Radio Naked is a “manifesto that naively impels the radio programmer to dispense (or at least question) all of the conventions and expectations of what radio should sound like.” Radio artist Christof Migone composed the twenty-two prompts that make up the work in the early 1990s, and audio versions were later produced for each prompt. Radio Naked lends a key precedent to this workshop, providing form and inspiration for the deprogramming prompts we will develop together.
From its start in 1941 into the 1970s, the Indians for Indians Radio Hour was a vital presence on the airwaves of University of Oklahoma station WNAD and in the social fabric of Indigenous communities that intersected the station’s broadcast area. Whistler, a chief of the Sac and Fox Nation who also went by the name Kesh-ke-kosh, offers us a model of the radio programmer as cultural convener. His approach departed from and at times playfully critiqued the authoritative conventions of talk programming and pop music on network radio at the time. Radio historian Josh Garrett-Davis points out that Whistler’s ethos carries forward in widespread community radio practices as an anti-hierarchical mode of radio programming.
In 1966 and 1967, New York City station WBAI hosted a series of relaxed, informal, one-on-one conversations between composers John Cage and Morton Feldman. In the first of these “Radio Happenings,” Cage explains how his experience of the radio medium changed after using it as a compositional tool. He also (around 22:50 in the recording) describes an attitude toward sounds and their effects on listeners that we will consider as a type of programming. This cybernetic approach to experimental composition was expanded by other artists including Pauline Oliveros (here are some longer thoughts on Oliveros and the computational arts context), and it offers one precedent for our artistic stance of deprogramming.
In an undated aircheck, the celebrated 1970s music radio personality The Black Pope insists to listeners that he transcends the “disc jockey” category. Shelley Pope’s contributions to the Black radio community in Alabama are documented by the Birmingham Black Radio Museum. This recording has circulated, with an unfortunate degree of ironic distance, through largely white freeform radio and culture jamming scenes. Hearing Pope instead through the context of Birmingham’s intense intramural radio rivalries, we can ask what it would mean to take him literally when he declares that he is not a DJ but rather “a human radio station.” One interpretation hears Pope as a radio programmer merging with and subsuming the technical apparatus whose parts he lists off, anticipating by several decades the kind of bodily-electrical figurations that Matthew Fuller would use to comprehend pirate radio’s intermedial flows.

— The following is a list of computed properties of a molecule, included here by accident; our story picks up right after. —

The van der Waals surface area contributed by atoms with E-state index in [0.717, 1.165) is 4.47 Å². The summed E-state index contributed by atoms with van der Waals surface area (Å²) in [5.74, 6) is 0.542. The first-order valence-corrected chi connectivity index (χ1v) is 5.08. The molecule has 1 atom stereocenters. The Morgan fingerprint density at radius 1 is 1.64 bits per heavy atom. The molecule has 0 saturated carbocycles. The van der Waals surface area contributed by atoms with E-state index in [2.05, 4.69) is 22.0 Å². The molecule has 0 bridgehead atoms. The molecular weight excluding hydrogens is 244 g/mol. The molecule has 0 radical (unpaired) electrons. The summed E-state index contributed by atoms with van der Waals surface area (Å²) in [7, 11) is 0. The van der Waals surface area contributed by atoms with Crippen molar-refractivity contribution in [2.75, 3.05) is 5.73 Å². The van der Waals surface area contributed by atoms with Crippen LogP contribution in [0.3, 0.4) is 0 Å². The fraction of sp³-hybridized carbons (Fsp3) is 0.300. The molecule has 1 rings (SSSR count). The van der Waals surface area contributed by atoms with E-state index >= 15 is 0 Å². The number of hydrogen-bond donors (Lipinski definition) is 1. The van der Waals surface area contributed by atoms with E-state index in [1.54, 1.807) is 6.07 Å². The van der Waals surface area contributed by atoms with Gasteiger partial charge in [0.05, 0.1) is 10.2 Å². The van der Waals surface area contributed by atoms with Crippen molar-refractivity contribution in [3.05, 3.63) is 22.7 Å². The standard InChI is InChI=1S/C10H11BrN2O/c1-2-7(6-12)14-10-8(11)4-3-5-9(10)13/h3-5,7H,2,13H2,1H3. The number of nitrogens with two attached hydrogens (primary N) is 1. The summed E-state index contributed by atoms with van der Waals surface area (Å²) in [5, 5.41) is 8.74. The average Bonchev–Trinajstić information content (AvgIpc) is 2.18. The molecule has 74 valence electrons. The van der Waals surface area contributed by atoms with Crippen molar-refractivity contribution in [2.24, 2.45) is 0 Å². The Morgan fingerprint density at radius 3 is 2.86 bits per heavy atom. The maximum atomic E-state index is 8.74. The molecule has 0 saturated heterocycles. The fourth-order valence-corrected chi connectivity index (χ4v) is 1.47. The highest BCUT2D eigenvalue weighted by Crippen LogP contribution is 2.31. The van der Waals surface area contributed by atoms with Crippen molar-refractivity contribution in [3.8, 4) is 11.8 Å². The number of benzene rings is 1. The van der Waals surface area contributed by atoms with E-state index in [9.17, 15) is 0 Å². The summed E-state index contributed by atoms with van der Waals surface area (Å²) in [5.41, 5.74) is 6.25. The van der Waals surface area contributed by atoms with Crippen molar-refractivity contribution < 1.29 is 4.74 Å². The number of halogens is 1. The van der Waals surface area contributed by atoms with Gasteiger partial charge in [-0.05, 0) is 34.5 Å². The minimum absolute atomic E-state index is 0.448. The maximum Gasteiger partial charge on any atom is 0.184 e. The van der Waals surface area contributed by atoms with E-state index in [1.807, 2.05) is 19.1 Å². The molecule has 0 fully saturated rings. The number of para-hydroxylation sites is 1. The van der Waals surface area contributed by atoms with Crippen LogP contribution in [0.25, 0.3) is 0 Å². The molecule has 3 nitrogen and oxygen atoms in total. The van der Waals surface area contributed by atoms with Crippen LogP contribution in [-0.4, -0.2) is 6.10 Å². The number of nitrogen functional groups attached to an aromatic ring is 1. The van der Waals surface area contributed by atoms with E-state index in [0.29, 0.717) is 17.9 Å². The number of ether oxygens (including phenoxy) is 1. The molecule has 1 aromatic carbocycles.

St.GIGA is considered the world’s first digital satellite radio station. Director Hiroshi Yokoi developed a radical broadcast methodology - St.GIGA’s broadcasts initially followed no externally fixed timetable. Rather, broadcast themes were approximately matched to the current tidal cycle throughout the 24-hour broadcasting period. Under this innovative schedule, the station broadcast a variety of primarily ambient music programs, various jazz programs, and live sound-broadcasts of the ocean shore. Between 1995 and 2000, St. GIGA partnered with Nintendo to broadcast video game-related programming to owners of the Super Famicon Satellaview peripheral – this included video games that could only be played during the live broadcast schedule.
Producer Sherre DeLys, writer Rick Moody, and performer John Lurie created Pirate Radio Station for WNYC’s The Next Big Thing. The piece presents a kind of biography for an imagined station that flees from programming conventions. As definitions dissolve into absurdity, the piece’s characters and authors all confront the question of what radio could or should be in the absence of imposed structures.
Participating in both transmission art and speculative fiction, The Joy Channel is a performance piece in which radio transmissions from various characters reveal a dystopian world and the arrival of a neural-emotional broadcasting technology. Though set more than 100 years into North America’s future, The Joy Channel heightens the stakes of an already existing clash between monolithic media corporations’ mollifying programming and the subversive or saboteurial efforts of smaller scale broadcasters.
In a short work for his audio zine U+1F60C, James T. Green performs what we might call a deprogramming of a very specific, non-radio audio medium: the Nordstrom department store phone menu. Lighthearted and direct, “Please Hold” lets us hear Green as he encounters the people in the interior of this medium – call center operators and sales clerks – and asks them to invert an aspect of its usual functioning.